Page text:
• Prohibit unofficial payments or gifts made to facilitate routine government action (facilitation payments) where there is an intention to influence a public official in the performance of his/her official function and gain an advantage in the conduct of business.
  • Prohibit employees from asking for or suggesting any gifts and/or entertainment of any kind or amount from suppliers or any other person.

In order to achieve this, we will

  • Provide training and guidance to employees on BW’s anti-bribery policy.
  • Report gifts and entertainment according to HR guidelines for shore-based employees.
  • Record all gifts and entertainment received or given on board.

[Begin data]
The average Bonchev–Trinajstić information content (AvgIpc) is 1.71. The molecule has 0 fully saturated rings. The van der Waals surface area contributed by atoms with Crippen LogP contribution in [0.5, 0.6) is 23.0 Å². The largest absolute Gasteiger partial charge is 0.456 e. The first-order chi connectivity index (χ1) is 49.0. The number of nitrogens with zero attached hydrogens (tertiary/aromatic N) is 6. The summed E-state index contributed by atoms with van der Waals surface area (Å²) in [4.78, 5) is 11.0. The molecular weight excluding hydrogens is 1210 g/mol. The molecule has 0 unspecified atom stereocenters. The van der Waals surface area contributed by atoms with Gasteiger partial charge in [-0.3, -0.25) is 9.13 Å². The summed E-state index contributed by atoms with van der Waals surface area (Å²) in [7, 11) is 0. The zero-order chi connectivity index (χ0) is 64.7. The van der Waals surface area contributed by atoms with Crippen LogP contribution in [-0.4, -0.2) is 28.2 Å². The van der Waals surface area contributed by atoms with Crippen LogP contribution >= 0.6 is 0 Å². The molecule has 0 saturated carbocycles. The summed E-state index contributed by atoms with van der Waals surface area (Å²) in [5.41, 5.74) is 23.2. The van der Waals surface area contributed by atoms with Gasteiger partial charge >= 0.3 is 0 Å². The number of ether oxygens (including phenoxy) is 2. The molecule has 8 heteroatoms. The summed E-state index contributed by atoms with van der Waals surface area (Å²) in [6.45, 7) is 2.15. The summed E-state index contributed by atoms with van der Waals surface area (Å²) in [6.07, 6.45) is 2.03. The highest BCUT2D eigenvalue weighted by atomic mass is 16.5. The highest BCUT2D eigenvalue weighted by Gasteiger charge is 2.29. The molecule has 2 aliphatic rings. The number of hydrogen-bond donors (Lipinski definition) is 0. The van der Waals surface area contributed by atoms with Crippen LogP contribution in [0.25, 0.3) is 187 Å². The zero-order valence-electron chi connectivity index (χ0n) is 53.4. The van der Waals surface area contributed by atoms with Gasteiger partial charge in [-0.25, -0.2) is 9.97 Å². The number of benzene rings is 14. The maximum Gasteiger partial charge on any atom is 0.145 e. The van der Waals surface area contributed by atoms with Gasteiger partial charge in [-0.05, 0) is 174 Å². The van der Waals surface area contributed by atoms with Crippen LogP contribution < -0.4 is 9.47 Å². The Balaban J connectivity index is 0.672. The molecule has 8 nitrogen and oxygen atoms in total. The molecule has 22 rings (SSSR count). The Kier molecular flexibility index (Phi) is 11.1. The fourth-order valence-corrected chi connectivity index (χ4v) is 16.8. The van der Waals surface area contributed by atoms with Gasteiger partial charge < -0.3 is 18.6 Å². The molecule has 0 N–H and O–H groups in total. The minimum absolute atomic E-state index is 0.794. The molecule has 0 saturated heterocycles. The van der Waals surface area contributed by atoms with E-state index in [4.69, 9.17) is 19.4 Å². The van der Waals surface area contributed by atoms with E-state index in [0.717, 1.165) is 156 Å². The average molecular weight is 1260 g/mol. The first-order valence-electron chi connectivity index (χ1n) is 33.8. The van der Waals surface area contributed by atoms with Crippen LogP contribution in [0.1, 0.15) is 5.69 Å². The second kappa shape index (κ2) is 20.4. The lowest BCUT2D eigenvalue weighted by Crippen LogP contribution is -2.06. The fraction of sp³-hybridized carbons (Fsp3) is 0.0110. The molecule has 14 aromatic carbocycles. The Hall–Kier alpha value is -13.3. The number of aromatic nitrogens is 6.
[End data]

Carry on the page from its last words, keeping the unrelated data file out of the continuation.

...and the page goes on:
Employees are responsible for reporting infringements of any applicable laws in the jurisdictions in which BW operates and in particular with respect to the UK Bribery Act 2010.

Maritime Anti-Corruption Network

BW is a member of the Maritime Anti-Corruption Network (MACN), a global business network working towards the vision of a maritime industry free of corruption. MACN and its members promote good corporate practices in the maritime industry for tackling bribes, facilitation payments and other forms of corruption.

MACN collaborates with key stakeholders, including governments and international organizations, such as the United Nations Development Programme (UNDP), to identify and mitigate the root causes of corruption in the maritime industry.  For more information, visit their website